F RITHJOF   S CHUON   A rchive

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Selected Books by
Frithjof Schuon

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A Resource On Frithjof Schuon's Life & Teachings

Extract from “Virtue, a Requisite of the Truth and the Way”

Our Character is our personality, and it is what we love in the depth of ourselves; it includes our tendencies, which influence the operation of our Intelligence and Will, though without producing them. Intelligence and Will are also part of our personality, but in themselves they are of an impersonal nature; they are faculties that do indeed belong to us, but it is our Character that is a priori our self.

And it is in the Character that the Virtues reside, these being fundamentally Sincerity, Fidelity, Gratitude, and Generosity. Sincerity tends toward the intellectual in the sense that it is inspired by Truth; Fidelity tends toward the existential in the sense that it refers to the Origin and to primordial Perfection. Gratitude is equivalent to Humility and is the consciousness of our dependence on something greater than ourselves; and Generosity is derived from our Liberty: it is Charity that loves to radiate.

By influencing the Intelligence, Sincerity induces it to draw all the conclusions implied in discernment: knowing the world is only an appearance, man must detach himself from it; applying Discernment to the macrocosm, he must also apply it to the microcosm, hence to himself, for self-knowledge is the necessary consequence of knowledge of the Real as such. Gratitude prompts the Intelligence to an awareness of its dependence and thus cuts short all temptation to luciferian rationalism; to know is to submit to the Intellect. In a similar manner Fidelity, by influencing the Will, endows it with the quality of perseverance; Generosity for its part gives it a sense of moderation, averting the temptation to excessive selfishness. Thus the Virtues, though they are not able to determine the Intelligence and Will with regard to their capacities, can nonetheless determine their style or operations.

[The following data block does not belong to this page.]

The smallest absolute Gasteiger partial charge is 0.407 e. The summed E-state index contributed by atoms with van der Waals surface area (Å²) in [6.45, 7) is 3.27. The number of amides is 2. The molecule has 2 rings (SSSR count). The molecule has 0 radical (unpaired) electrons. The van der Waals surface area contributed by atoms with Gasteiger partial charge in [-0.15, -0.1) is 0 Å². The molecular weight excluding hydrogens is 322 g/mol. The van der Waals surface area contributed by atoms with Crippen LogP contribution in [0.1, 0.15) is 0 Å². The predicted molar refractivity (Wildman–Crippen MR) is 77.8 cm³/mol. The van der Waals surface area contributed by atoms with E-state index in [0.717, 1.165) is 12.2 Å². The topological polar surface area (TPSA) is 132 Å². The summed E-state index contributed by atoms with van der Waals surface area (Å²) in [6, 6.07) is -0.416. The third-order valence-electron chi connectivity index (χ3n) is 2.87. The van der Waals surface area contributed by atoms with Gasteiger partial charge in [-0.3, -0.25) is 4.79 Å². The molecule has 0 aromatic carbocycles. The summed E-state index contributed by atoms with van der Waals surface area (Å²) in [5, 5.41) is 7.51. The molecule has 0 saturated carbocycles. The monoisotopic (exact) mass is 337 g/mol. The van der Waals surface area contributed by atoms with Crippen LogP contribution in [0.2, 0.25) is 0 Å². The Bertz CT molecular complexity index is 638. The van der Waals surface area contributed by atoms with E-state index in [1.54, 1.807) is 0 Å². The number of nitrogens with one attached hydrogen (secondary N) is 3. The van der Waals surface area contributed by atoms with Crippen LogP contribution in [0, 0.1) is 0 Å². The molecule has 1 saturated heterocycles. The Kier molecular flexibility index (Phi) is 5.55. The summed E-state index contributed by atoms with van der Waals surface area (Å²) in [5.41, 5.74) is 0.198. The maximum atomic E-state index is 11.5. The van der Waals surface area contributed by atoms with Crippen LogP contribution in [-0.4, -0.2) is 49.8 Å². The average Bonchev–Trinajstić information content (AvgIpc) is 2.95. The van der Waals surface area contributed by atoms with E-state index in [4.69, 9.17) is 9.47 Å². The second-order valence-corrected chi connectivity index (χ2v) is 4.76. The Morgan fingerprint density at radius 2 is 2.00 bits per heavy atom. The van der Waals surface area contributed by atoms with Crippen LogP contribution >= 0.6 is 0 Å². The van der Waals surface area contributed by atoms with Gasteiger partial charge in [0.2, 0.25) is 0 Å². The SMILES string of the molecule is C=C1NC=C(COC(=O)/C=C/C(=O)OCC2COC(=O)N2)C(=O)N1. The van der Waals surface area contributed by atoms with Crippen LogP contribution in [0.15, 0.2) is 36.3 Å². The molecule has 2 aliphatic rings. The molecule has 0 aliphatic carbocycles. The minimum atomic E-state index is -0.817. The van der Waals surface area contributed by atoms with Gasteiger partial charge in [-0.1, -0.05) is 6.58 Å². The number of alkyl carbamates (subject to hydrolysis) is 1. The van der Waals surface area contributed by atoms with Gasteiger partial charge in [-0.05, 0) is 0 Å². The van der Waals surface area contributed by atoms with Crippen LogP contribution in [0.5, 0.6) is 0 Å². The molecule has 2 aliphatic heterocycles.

It is obvious that the fundamental Virtues are to varying degrees lacking in the man who bears the stamp of the Fall, the loss of Paradise—inward as well as outward—though without being entirely lost; their sufficient presence, however, is the conditio sine qua non of the Way, along with a discriminating and contemplative Intelligence and an efficient and persevering Will.

In principle the Intelligence does not need the Virtues in order to draw all the conclusions of which it is capable, but in fact it is far from being able to do so without constraint; similarly the Will should without difficulty be inspired by the directives emanating from the Intelligence, but in fact these directives are not necessarily enough for it, and it is Virtue that must come to its aid.

Obviously a child is not in full possession of his potential Intelligence or Will, but his personality may nonetheless be endowed with a thirst for the True, a sense of the Sacred, a love of Beauty, and an instinct for the Essential, hence for Greatness; and it is this above all that matters.

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